Review: SUSU Theatre Group's 'POSH'
‘POSH’ by Laura Wade, a new play, which has undergone revisions to reflect the current coalition government, has often split opinion amongst audiences. ‘POSH’ is a rather painful and […]
‘POSH’ by Laura Wade, a new play, which has undergone revisions to reflect the current coalition government, has often split opinion amongst audiences. ‘POSH’ is a rather painful and fearfully relevant play which brings to light an issue which is very much entrenched in British society – class.
Yes the play showcases posh toffs behaving badly, but the true undertones of the play present a sort of Social Darwinism – the Elite have and probably will carry on to adapt to change. The conclusion of the play (well showcased by Peter Ward) highlights that the rules can and will be broken to ensure this happens. Unfortunately, I don’t believe that these themes were brought out enough throughout the entirety of play when they could have been, instead I felt that I was presented with a scenario purely to mock the rich. The majority of the characters also felt very one dimensional. I got the feeling that the actors knew exactly what they wanted the characters to be perceived as. There were clear opportunities to extract pity from the audience, for example when they played musical chairs or drank for their ritualistic and regular toasts, because when you see these actions for what they really are, they are truly pathetic. However, the tone in which they were acted ensured the exact opposite.
Having said that, one of the strongest and most likeable characters of this production has to be Sev Keoshgerian as Hugo Fraser-Tyrwhitt, from his mannerisms to his diction, he performed an almost faultless performance. This was equally echoed by Andy Banks, George Balfour. For a person who doesn’t drink, accurately depicted an endearing drunk throughout the play, which certainly mustn’t have been easy. His comic timing was warmly welcomed when it broke up long periods, sometimes too long, of obnoxious behaviour.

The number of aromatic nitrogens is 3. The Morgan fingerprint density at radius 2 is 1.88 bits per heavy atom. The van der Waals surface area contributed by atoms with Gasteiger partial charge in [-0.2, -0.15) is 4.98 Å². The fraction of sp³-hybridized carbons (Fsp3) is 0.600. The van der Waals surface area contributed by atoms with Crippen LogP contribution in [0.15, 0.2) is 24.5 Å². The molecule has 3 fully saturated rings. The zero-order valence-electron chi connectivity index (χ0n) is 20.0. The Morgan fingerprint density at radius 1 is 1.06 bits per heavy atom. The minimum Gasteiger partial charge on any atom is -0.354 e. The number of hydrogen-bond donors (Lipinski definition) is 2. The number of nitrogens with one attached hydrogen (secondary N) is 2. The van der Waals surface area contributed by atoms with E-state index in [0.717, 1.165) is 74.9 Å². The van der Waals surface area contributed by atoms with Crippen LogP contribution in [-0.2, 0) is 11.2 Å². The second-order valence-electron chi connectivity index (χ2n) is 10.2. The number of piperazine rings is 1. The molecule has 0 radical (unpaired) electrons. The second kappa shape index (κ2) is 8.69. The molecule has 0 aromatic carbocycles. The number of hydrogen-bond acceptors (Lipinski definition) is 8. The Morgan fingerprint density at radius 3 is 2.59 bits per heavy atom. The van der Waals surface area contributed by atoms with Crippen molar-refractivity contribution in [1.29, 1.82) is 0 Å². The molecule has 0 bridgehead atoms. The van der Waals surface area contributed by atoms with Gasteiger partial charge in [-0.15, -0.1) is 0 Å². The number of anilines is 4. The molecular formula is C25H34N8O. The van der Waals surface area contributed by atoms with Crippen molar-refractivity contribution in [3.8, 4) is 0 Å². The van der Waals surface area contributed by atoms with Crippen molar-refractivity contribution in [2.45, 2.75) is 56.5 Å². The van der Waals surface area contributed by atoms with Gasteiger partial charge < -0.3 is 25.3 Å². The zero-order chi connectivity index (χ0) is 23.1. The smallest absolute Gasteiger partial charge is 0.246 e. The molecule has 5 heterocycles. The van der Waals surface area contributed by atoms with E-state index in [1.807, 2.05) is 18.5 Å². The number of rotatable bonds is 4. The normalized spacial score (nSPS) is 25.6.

Moving further away from the text, a large problem with this production was the fact that, as I sat in the middle of the audience, I missed massive chunks of the performance. I just couldn’t see what was going on. I highly commend the set design, it really felt like I was in the gastro-pub with the actors however, the action could’ve been witnessed by more if the stage had been raised by a foot.
I also found the trashing of the room a tad, anticlimactic. I would’ve loved to have seen some smashing, or ripping. This was the only part of the play which didn’t really feel too believable. However, this was certainly turned around when Alex Scotchbrook decided to turn on the loveable landlord, Ben Willcocks. Throughout the play Scotchbrook confidently owned the stage and delivered some poisonous lines extremely well – I certainly felt similarities with this character to Jack from Lord of the Flies.
Overall, despite some of my criticisms, the standard of the acting was once again incredibly high from Theatre Group. Even those playing the relatively smaller parts really shone. However, the ten boys who were the ‘Riot Club’ were simply fantastic and not simply because they spent nearly the whole play on stage. They never once dropped character and were constantly acting throughout the play, whoever you looked at, they were doing something. The production team of POSH successfully put on a fantastic show and should be extremely proud of the end product considering the small amount of time that they had to rehearse it in. What a great start of the year from Theatre Group!